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Spokane, Washington  Est. May 19, 1883
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Business: Spokane Valley’s Focused Fitness fills mix of roles

Focused Fitness community health manager Chris Sands left, and trainer Alex O’Brien play fitness games with other employees during an exercise break at the Spokane Valley facility. (Colin Mulvany)
Focused Fitness community health manager Chris Sands left, and trainer Alex O’Brien play fitness games with other employees during an exercise break at the Spokane Valley facility. (Colin Mulvany)

Nestled under the Dishman Hills, business mixes with fitness at Focused Fitness Community Center.

The facility includes a gym, weight room, fitness studio and showers as well as conference room, classroom and office space.

But it isn’t a health club. It also isn’t an office building with amenities exclusive to the company that owns it.

It’s an attempt to meet both business and community needs, a hybrid created by Focused Fitness, a K-12 P.E. curriculum development company founded in 2000 by educators Karen Cowan and Ron Malm.

While the company uses the space and the equipment to teach the curriculum to educators and trainers, they also offer low-cost classes to the community and rent space and equipment on an hourly or ongoing basis.

“It was necessary for us,” said Cowan of the decision to build the fitness facility. “We need to be able to train our folks and get a hands-on experience.”

The gym has basketball hoops, a rock-climbing wall and a cupboard full of sports equipment. The building also houses a fully stocked fitness studio ideal for pilates, yoga, dance, aerobics and boot camp classes, as well as an exercise room with weights and aerobic training machines.

While the company sends trainers around the country to teach its curriculum and methods, some educators come to Spokane, and locally the business works with Mead School District and ESD 101.

“We have all the equipment. We can show real life,” Cowan said. The business grew from a desire to provide fitness education in a way that incorporates what it’s trying to teach.

“We were looking for resources. They were all sit down. We wanted our kids learning while they moved. We couldn’t find them,” Cowan said.

But when they weren’t training P.E. teachers, the pair wanted to optimize the facility and make it available to the community.

“We’ve wanted to give back and provide a place. It’s not full,” Cowan said. “At this building, people can come learn and participate in activities that make them healthier.”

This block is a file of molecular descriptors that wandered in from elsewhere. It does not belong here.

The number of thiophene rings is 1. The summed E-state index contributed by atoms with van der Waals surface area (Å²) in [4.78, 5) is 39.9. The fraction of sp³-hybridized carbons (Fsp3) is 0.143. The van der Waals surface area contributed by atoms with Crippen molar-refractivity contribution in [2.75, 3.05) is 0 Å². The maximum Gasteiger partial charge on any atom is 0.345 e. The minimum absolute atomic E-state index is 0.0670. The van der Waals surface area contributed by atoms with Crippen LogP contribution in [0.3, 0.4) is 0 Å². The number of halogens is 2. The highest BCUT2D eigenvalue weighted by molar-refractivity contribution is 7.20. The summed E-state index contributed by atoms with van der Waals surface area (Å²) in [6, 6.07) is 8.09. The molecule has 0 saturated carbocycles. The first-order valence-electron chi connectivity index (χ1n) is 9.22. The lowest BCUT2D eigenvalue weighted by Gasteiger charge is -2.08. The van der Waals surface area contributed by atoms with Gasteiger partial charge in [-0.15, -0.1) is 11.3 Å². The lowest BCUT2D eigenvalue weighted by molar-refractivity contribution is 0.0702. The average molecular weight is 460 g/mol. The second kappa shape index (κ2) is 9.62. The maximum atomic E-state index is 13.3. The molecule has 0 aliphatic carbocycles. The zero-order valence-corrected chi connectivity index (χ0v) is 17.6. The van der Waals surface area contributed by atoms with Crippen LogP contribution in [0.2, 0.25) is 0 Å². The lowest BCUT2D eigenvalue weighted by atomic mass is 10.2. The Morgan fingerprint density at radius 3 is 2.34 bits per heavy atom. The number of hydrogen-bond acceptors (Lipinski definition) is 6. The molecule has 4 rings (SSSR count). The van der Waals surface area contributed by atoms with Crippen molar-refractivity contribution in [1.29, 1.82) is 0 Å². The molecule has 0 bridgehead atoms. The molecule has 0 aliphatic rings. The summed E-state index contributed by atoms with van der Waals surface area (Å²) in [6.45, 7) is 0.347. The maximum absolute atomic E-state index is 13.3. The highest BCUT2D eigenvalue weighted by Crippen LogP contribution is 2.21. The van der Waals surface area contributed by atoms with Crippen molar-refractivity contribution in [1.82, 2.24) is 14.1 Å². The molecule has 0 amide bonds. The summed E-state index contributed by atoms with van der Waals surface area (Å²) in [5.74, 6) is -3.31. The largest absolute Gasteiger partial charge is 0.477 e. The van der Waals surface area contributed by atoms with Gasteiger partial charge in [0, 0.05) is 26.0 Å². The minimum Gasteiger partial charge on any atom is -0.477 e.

With a nonprofit foundation in the works, they plan to provide low or no-cost holistic wellness education and fitness opportunities for all ages, including CPR, babysitting and technology classes as well as a range of fitness programs and regular free open gym nights.

“We’re looking at the whole person, not just being more fit but offering resources to fill gaps in their lives,” Cowan said. Their long-term goal is to offer classes that support the physical, emotional, intellectual, social and spiritual health of the community.

They host baby sitter training classes, for example, in the classroom. It’s equipped with Wi-Fi, a smart board, surround-sound audio and enough tables and chairs to seat 30.

In the fall and winter, they host yoga classes that cost $32 for eight sessions in the fitness studio.

“We want to be here for the community and be easy on the pocket,” said Chris Sands, community health program manager.

This summer the company is running three half-day kids’ summer camps. The Early Learning Fitness camp, for example, mixes reading, writing and math with nutrition education and physical activity so K-2 students can develop balance, coordination and motor skills along with literacy and other early learning.

The program is similar to the Lit Fit curriculum the company developed, which is used in Spokane Public Schools. It’s also an opportunity for educators to observe how the curriculum works in action.

Additionally, Focused Fitness partners with other providers to offer specialized fitness services, including Hoopster Tots, cancer rehabilitation training, and Fit for Retirement classes.

All areas of the facility are available for rent. The gym is $40 per hour, the fitness studio rents for $20 per hour and the conference room and classroom for $30 per hour each.

“It’s a long-term endeavor to get people to understand what we can do for them,” Cowan said. “It’s for folks in this community who don’t have a lot of resources. … We have the ability to mold ourselves. We have two personal trainers. We’re here for them.”

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